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Girl in Disguise Hardcover – March 21, 2017
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"Greer Macallister brings the original Miss Pinkerton roaring back to life in this electrifying tale. Girl in Disguise is a rollicking nineteenth-century thrill ride, complete with clever disguises and coded messages, foiled plots and hidden agendas, lies, indiscretion, and forbidden love. Kate Warne is a scrappy, tough-as-nails detective who did a man's job for the first time in American history. She lives and breathes again in this riveting novel." - Amy Stewart, New York Times bestselling author of Girl Waits with Gun
"I was absolutely ensnared by Girl In Disguise, Greer Macallister's unflinching investigation of what it means to be true to yourself while living a life of deception. Mysterious Kate Warne, who fought perception to become the first female Pinkerton detective, is just the kind of courageous, ingenious, fierce character I love. I could not stop turning pages as she dons disguises, tells lies, rubs shoulders with lady spies, hardened criminals, double agents, and President Lincoln, and manages to uncover the truth-not just about the crimes she investigates, but her own heart. Chock full of fascinating ripped-from-the-headlines period details and intriguing historical personages, I drank this book down in a single shot." - Erin Lindsay McCabe, USA Today bestselling author of I Shall Be Near To You
"an exciting, well-crafted historical novel. Loaded with suspense and action, this is a well-told, superb story." - Publishers Weekly, STARRED
"With cunning, guile, and a dash of desperation, Kate Warne charms her way into the old boys' club of a mid-19th-century Chicago detective agency and soon finds herself catapulted into a world of spies, rogues, and double-crossers. As she dons and sheds all manner of disguises, Kate discovers that she has a knack for subterfuge - and more than that, she likes it. Inspired by a real-life story, Greer Macallister has created a fast-paced, lively tale of intrigue and deception, with a heroine at its center so appealingly complicated that she leaps off the page." - Christina Baker Kline, #1 New York Times bestselling author of Orphan Train
"From the underbelly of Chicago to the front lines of the Civil War, Girl in Disguise crackles with spirit, and the trailblazing Kate Warne is a character I would follow anywhere. In Macallister's confident hands, this novel is packed full of adventure, moxie, and heart. I dare you not to get hooked." - Rae Meadows, author of I Will Send Rain and Mercy Train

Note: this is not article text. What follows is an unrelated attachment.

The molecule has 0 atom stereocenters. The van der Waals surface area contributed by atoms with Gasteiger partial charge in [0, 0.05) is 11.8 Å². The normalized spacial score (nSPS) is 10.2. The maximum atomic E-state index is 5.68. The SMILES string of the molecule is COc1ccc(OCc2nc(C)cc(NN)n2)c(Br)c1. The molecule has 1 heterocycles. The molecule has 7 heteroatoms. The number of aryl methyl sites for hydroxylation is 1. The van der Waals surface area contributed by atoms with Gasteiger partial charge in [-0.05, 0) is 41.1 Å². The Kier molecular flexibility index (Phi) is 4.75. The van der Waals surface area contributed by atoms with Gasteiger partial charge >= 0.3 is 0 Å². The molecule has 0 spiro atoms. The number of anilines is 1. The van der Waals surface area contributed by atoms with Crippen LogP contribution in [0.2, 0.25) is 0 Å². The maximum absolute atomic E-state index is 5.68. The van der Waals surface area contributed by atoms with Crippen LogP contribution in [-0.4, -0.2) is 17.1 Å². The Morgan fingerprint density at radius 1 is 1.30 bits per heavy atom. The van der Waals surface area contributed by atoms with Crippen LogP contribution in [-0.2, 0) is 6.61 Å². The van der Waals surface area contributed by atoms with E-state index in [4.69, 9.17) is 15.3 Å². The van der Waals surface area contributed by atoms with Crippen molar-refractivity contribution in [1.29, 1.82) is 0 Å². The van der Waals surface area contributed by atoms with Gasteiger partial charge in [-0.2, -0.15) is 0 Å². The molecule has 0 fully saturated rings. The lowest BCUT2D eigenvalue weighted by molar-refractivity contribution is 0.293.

"If you love historical fiction, you're going to devour GIRL IN DISGUISE. The time, the place, the girl this book takes you on a thrill ride with the first female detective, making her way by pluck and luck through the seedy streets of 19th century Chicago, finding her place in a male-dominated world" - Melanie Benjamin, New York Times bestselling author of The Swans of Fifth Avenue
"All hail a mighty woman in a man's world! Greer Macallister aims her pen at Kate Warne, the first female Pinkerton detective, and hits the mark with this rousing, action-packed adventure. A book that brings to light a commanding and little-known contribution to American history." - Sarah McCoy, New York Times and international bestselling author of The Mapmaker's Children
"Macallister is becoming a leading voice in strong, female-driven historical fiction. Exciting, frightening, and unspeakably moving, Girl in Disguise reveals what one courageous woman endures to enact justice in a nation at war, and change the course of history." - Erika Robuck, national bestselling author of Hemingway's Girl
"Girl in Disguise cleverly unearths the story of Kate Warne, the first female Pinkerton detective. Fast-paced, subversive, and with rich prose, it's everything an historical mystery should be. In the end it will leave you stunned. And then you will want to read everything else Greer Macallister has ever written" - Ariel Lawhon, author of Flight of Dreams
"A celebration of a singular woman's life that's guided by facts but features some inviting imaginings." - Kirkus
"The best book I read in 2016 hasn't been published yet. Historical fiction at its best.... a rollicking tale." - Publishers Weekly
"Macallister's story is a rip-roaring, fast-paced treat to read, with compelling characters, twisted villains, and mounds of historical details adeptly woven into the tale of a courageous woman who loves her job more than anything or anyone else." - Booklist
"a sure crowd-pleaser for lovers of historical fiction and chilling plotlines." - Library Journal